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Orchestration: PART 1 (woodwinds) discussion

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Ok, here are mine.:) (sorry that they aren't in the right order, I had to re-upload one...)

I'm not too sure about the basson in the first one...

In the second I re-orchestrated a melody from another piece of mine. In that piece it uses tuba and very low bassoons so it is very plodding and heavy. In this I tryed to make it a bit light but still kind of keep a little of the 'plod' if you know what I mean:P. Hence the high bassoon.

The third one I had most problems with, is it ok?

Thanks for giving up your time to do this, I really appreciate this.:huh:

QC Lesson Ex 2.MUS

QC Lesson Ex 3.MUS

QC Lesson Ex1.MUS

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Guest QcCowboy
Ok, here are mine.:) (sorry that they aren't in the right order, I had to re-upload one...)

I'm not too sure about the basson in the first one...

In the second I re-orchestrated a melody from another piece of mine. In that piece it uses tuba and very low bassoons so it is very plodding and heavy. In this I tryed to make it a bit light but still kind of keep a little of the 'plod' if you know what I mean:P. Hence the high bassoon.

The third one I had most problems with, is it ok?

Thanks for giving up your time to do this, I really appreciate this.:huh:

ok, in exercise 1, be careful, your Oboe is too low in the low register.

exercise 2 , very good. flute and bassoon is a mixture I particularly like in my own music. hehehe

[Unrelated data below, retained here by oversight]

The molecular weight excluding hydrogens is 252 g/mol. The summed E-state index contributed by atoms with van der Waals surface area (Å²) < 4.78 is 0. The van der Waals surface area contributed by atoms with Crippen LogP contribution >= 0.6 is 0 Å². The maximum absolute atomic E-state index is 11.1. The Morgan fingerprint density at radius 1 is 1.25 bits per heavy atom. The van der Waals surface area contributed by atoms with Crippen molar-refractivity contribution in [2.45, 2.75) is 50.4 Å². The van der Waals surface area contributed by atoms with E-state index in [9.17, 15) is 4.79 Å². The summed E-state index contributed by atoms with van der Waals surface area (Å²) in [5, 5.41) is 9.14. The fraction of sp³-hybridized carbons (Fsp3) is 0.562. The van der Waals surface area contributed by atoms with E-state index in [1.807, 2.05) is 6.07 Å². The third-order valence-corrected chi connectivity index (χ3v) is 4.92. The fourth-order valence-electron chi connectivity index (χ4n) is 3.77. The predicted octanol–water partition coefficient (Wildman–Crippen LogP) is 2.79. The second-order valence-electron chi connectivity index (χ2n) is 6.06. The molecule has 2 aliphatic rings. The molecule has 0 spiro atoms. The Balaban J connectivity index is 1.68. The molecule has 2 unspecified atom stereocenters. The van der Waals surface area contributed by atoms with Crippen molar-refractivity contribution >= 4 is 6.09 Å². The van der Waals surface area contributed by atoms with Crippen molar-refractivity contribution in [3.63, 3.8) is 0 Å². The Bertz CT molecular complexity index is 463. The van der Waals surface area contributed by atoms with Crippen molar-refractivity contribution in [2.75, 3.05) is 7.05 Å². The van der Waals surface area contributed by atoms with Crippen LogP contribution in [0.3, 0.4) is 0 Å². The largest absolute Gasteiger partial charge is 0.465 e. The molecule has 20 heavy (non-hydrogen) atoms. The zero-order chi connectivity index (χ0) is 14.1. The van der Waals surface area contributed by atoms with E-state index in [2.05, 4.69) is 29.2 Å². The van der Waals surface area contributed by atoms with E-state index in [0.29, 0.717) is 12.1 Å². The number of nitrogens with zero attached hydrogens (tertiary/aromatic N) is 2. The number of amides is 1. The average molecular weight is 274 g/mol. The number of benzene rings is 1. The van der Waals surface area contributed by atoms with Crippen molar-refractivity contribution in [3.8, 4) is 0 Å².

exercise 3, that's a very pretty chord. I think to reinforce the bass I might have placed the bass clarinet on an A an octave lower (sounding G in bass clef, between the two bassoons)

the flute sound comes out very clearly in the texture.

If you want to try again for something different, try to think of how you would re-orchestrate that same chord to blend the instruments more fully.

take into consideration the added elements of stacking, enclosing, enbricking and overlapping we have now added to our vocabulary in the latest lesson.

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I know you guys have been thanking me for my time, but you know what?

I think the greatest thanks I could possibly get is seeing how you are assimilating the material and it makes me feel like a million dollars.

I want to thank YOU.

:huh:

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I know you guys have been thanking me for my time, but you know what?

I think the greatest thanks I could possibly get is seeing how you are assimilating the material and it makes me feel like a million dollars.

I want to thank YOU.